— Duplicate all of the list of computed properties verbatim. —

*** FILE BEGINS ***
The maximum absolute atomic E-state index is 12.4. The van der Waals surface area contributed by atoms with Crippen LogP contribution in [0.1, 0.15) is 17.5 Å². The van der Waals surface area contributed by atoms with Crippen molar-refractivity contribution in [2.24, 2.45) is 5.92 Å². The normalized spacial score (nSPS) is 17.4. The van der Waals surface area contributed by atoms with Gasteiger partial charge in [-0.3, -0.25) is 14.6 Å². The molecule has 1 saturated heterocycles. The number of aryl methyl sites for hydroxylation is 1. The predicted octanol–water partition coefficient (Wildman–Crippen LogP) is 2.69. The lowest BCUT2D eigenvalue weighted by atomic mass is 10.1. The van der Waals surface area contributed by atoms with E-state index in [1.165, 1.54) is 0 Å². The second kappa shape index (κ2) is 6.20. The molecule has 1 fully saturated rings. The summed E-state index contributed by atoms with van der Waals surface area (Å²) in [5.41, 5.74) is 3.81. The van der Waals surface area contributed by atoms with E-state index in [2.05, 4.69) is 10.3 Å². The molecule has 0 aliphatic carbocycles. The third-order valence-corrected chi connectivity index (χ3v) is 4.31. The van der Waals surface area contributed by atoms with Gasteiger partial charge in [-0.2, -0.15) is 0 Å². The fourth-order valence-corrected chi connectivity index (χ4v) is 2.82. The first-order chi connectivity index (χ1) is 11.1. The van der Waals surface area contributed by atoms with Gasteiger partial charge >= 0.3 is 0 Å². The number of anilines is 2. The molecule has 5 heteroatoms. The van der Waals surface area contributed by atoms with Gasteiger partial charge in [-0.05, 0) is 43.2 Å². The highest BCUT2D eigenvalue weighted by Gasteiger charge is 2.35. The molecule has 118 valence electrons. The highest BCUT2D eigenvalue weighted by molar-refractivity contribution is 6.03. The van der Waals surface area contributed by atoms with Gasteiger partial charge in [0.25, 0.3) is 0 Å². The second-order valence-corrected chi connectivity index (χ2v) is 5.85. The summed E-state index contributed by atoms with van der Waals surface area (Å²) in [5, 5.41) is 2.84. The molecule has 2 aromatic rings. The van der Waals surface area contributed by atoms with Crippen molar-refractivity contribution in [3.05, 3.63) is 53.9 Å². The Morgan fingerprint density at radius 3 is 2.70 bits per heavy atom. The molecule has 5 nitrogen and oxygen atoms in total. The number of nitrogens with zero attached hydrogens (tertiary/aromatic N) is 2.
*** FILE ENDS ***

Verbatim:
The maximum absolute atomic E-state index is 12.4. The van der Waals surface area contributed by atoms with Crippen LogP contribution in [0.1, 0.15) is 17.5 Å². The van der Waals surface area contributed by atoms with Crippen molar-refractivity contribution in [2.24, 2.45) is 5.92 Å². The normalized spacial score (nSPS) is 17.4. The van der Waals surface area contributed by atoms with Gasteiger partial charge in [-0.3, -0.25) is 14.6 Å². The molecule has 1 saturated heterocycles. The number of aryl methyl sites for hydroxylation is 1. The predicted octanol–water partition coefficient (Wildman–Crippen LogP) is 2.69. The lowest BCUT2D eigenvalue weighted by atomic mass is 10.1. The van der Waals surface area contributed by atoms with E-state index in [1.165, 1.54) is 0 Å². The second kappa shape index (κ2) is 6.20. The molecule has 1 fully saturated rings. The summed E-state index contributed by atoms with van der Waals surface area (Å²) in [5.41, 5.74) is 3.81. The van der Waals surface area contributed by atoms with E-state index in [2.05, 4.69) is 10.3 Å². The molecule has 0 aliphatic carbocycles. The third-order valence-corrected chi connectivity index (χ3v) is 4.31. The van der Waals surface area contributed by atoms with Gasteiger partial charge in [-0.2, -0.15) is 0 Å². The fourth-order valence-corrected chi connectivity index (χ4v) is 2.82. The first-order chi connectivity index (χ1) is 11.1. The van der Waals surface area contributed by atoms with Gasteiger partial charge >= 0.3 is 0 Å². The number of anilines is 2. The molecule has 5 heteroatoms. The van der Waals surface area contributed by atoms with Gasteiger partial charge in [-0.05, 0) is 43.2 Å². The highest BCUT2D eigenvalue weighted by Gasteiger charge is 2.35. The molecule has 118 valence electrons. The highest BCUT2D eigenvalue weighted by molar-refractivity contribution is 6.03. The van der Waals surface area contributed by atoms with Gasteiger partial charge in [0.25, 0.3) is 0 Å². The second-order valence-corrected chi connectivity index (χ2v) is 5.85. The summed E-state index contributed by atoms with van der Waals surface area (Å²) in [5, 5.41) is 2.84. The molecule has 2 aromatic rings. The van der Waals surface area contributed by atoms with Crippen molar-refractivity contribution in [3.05, 3.63) is 53.9 Å². The Morgan fingerprint density at radius 3 is 2.70 bits per heavy atom. The molecule has 5 nitrogen and oxygen atoms in total. The number of nitrogens with zero attached hydrogens (tertiary/aromatic N) is 2.